Chromatic Dispersion In general this impairment can be adequately (but not optimally) compensated for on a per-link basis, and/or at system initial setup time. Today most deployed compensation devices are based on Dispersion Compensation Fiber (DCF). DCF provides per fiber compensation by means of a spool of fiber with a CD coefficient opposite to the fiber. Due to the imperfect matching between the CD slope of the fiber and the DCF some lambdas can be over compensated while others can be under compensated. Moreover DCF modules may only be available in fixed lengths of compensating fiber; this means that sometimes it is impossible to find a DCF module that exactly compensates the CD introduced by the fiber. These effects introduce what is known as residual CD. Residual CD varies with the frequency of the wavelength. Knowing the characteristics of both of the fiber and the DCF modules along the path, this can be calculated with a sufficient degree of precision. However this is a very challenging task. In fact the per-wavelength residual dispersion needs to be combined with other information in the system (e.g., types fibers to figure out the amount of nonlinearities) to obtain the net effect of CD either by simulation or by some analytical approximation. It appears that the routing/control plane should not be burdened by such a large set of information while it can be handled at the system design level. Therefore it will be assumed until proven otherwise that residual dispersion should not be reported. For high bit rates, dynamic dispersion compensation may be required at the receiver to clean up any residual dispersion. Crosstalk Optical crosstalk refers to the effect of other signals on the desired signal. It includes both coherent (i.e., intrachannel) crosstalk and incoherent (i.e., interchannel) crosstalk. Main contributors of crosstalk are the OADM and OXC sites that use a DWDM multiplexer/demultiplexer (MUX/DEMUX) pair. For a relatively sparse network where the number of OADM/OXC nodes on a path is low, crosstalk can be treated with a low margin in OSNR without being a binding constraint. But for some relatively dense networks where crosstalk might become a binding constraint, one needs to propagate the per-link crosstalk information to make sure that the end-to-end path crosstalk which is the sum of the crosstalks on all the corresponding links to be within some limit, e.g., -25dB threshold with 1dB penalty ([Goldstein94]). Another way to treat it without having to propagate per-link crosstalk information is to have the system evaluate what the maximum number of OADM/OXC nodes that has a MUX/DEMUX pair for the worst route in the transparent domain for a low built-in margin. The latter one should work well where all the OXC/OADM nodes have similar level of crosstalk.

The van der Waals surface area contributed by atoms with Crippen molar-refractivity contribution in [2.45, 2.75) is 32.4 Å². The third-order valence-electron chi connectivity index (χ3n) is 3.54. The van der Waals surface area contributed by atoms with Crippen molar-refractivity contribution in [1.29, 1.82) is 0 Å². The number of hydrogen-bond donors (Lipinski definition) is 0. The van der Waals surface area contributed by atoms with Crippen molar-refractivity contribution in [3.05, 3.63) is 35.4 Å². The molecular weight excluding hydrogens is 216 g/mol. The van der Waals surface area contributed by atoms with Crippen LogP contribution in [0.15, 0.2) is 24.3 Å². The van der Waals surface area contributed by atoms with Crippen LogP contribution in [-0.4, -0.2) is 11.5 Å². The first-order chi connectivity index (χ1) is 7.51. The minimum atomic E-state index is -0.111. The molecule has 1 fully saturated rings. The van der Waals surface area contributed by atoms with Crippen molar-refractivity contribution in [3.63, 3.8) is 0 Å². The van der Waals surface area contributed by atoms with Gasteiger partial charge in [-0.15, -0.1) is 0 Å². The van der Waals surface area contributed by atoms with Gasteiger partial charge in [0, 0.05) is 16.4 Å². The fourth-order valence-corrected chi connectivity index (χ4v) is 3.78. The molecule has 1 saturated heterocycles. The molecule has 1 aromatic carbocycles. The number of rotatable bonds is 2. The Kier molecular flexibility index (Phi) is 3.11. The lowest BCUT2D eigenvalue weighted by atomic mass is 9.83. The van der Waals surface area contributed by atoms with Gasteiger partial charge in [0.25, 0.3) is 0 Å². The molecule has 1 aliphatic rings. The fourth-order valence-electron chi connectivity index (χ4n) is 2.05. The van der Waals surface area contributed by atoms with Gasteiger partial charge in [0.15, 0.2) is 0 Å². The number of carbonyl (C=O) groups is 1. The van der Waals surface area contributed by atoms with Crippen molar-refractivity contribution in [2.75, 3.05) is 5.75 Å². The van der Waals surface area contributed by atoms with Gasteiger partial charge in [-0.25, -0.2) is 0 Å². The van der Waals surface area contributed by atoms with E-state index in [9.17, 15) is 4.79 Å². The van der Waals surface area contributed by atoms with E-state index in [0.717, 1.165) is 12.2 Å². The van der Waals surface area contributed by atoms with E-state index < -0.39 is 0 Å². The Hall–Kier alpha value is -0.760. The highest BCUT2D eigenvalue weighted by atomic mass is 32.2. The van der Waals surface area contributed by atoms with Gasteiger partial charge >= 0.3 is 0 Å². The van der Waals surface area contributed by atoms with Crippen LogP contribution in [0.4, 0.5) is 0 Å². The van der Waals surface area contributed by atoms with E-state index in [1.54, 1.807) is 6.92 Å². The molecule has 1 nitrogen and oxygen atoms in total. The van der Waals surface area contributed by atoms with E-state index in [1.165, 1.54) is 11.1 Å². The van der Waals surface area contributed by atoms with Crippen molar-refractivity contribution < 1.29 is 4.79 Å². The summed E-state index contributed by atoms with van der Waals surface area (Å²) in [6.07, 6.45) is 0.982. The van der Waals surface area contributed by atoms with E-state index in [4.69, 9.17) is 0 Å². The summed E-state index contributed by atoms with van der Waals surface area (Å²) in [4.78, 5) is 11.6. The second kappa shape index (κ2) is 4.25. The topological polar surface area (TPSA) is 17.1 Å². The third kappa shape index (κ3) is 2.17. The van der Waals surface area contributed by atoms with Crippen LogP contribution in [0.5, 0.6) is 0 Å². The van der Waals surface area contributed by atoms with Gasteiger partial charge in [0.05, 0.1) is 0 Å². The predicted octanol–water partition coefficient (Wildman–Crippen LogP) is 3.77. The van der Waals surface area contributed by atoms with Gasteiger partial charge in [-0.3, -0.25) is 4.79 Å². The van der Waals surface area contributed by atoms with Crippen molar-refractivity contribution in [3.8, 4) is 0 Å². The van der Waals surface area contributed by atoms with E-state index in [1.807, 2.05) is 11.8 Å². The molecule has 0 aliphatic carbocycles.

Effective Passband As more and more DWDM components are cascaded, the effective passband narrows. The number of filters along the link, their passband width and their shape will determine the end-to-end effective passband. In general, this is a system design issue, i.e., the system is designed with certain maximum bit rate using the proper modulation format and filter spacing. For linear systems, the filter effect can be turned into a constraint on the maximum number of narrow filters with the condition that filters in the systems are at least as wide as the one in the receiver. Because traffic at lower bit rates can tolerate a narrower passband, the maximum allowable number of narrow filters will increase as the bit rate decreases. Nonlinear Impairments It seems unlikely that these can be dealt with explicitly in a routing algorithm because they lead to constraints that can couple routes together and lead to complex dependencies, e.g., on the order in which specific fiber types are traversed [Kaminow97]. Note that different fiber types (standard single mode fiber, dispersion shifted fiber, dispersion compensated fiber, etc.) have very different effects from nonlinear impairments. A full treatment of the nonlinear constraints would likely require very detailed knowledge of the physical infrastructure, including measured dispersion values for each span, fiber core area and composition, as well as knowledge of subsystem details such as dispersion compensation technology. This information would need to be combined with knowledge of the current loading of optical signals on the links of interest to determine the level of nonlinear impairment. Alternatively, one could assume that nonlinear impairments are bounded and result in X dB margin in the required OSNR level for a given bit rate, where X for performance reasons would be limited to 1 or 2 dB, consequently setting a limit on the maximum number of spans. For the approach described here to be useful, it is desirable for this span length limit to be longer than that imposed by the constraints which can be treated explicitly. When designing a DWDM transport system, there are tradeoffs between signal power launched at the transmitter, span length, and nonlinear effects on BER that need to be considered jointly. Here, we assume that an X dB margin is obtained after the transport system has been designed with a fixed signal power and maximum span length for a given bit rate. Note that OTSs can be designed in very different ways, in linear, pseudo-linear, or nonlinear environments. The X-dB margin approach may be valid for some but not for others. However, it is likely that there is an advantage in designing systems that are